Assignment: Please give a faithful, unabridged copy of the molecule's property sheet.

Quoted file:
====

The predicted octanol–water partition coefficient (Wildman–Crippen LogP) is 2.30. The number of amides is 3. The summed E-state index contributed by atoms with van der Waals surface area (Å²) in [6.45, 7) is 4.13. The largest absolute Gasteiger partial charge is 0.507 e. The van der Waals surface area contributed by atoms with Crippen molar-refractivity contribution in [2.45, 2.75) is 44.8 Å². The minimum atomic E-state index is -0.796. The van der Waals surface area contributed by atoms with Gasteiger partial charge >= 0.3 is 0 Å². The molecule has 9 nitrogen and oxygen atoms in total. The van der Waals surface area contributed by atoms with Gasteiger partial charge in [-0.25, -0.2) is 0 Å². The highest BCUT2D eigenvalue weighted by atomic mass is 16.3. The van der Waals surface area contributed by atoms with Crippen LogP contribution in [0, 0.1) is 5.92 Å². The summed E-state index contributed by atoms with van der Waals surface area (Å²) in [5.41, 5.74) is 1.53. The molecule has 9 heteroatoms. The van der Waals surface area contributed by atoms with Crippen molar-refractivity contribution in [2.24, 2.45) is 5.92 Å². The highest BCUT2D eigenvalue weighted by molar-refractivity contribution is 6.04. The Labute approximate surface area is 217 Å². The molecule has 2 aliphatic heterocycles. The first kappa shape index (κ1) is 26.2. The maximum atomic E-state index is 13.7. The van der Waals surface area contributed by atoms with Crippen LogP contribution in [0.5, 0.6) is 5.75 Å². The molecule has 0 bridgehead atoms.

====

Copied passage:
The predicted octanol–water partition coefficient (Wildman–Crippen LogP) is 2.30. The number of amides is 3. The summed E-state index contributed by atoms with van der Waals surface area (Å²) in [6.45, 7) is 4.13. The largest absolute Gasteiger partial charge is 0.507 e. The van der Waals surface area contributed by atoms with Crippen molar-refractivity contribution in [2.45, 2.75) is 44.8 Å². The minimum atomic E-state index is -0.796. The van der Waals surface area contributed by atoms with Gasteiger partial charge >= 0.3 is 0 Å². The molecule has 9 nitrogen and oxygen atoms in total. The van der Waals surface area contributed by atoms with Gasteiger partial charge in [-0.25, -0.2) is 0 Å². The highest BCUT2D eigenvalue weighted by atomic mass is 16.3. The van der Waals surface area contributed by atoms with Crippen LogP contribution in [0, 0.1) is 5.92 Å². The summed E-state index contributed by atoms with van der Waals surface area (Å²) in [5.41, 5.74) is 1.53. The molecule has 9 heteroatoms. The van der Waals surface area contributed by atoms with Crippen molar-refractivity contribution in [2.24, 2.45) is 5.92 Å². The highest BCUT2D eigenvalue weighted by molar-refractivity contribution is 6.04. The Labute approximate surface area is 217 Å². The molecule has 2 aliphatic heterocycles. The first kappa shape index (κ1) is 26.2. The maximum atomic E-state index is 13.7. The van der Waals surface area contributed by atoms with Crippen LogP contribution in [0.5, 0.6) is 5.75 Å². The molecule has 0 bridgehead atoms.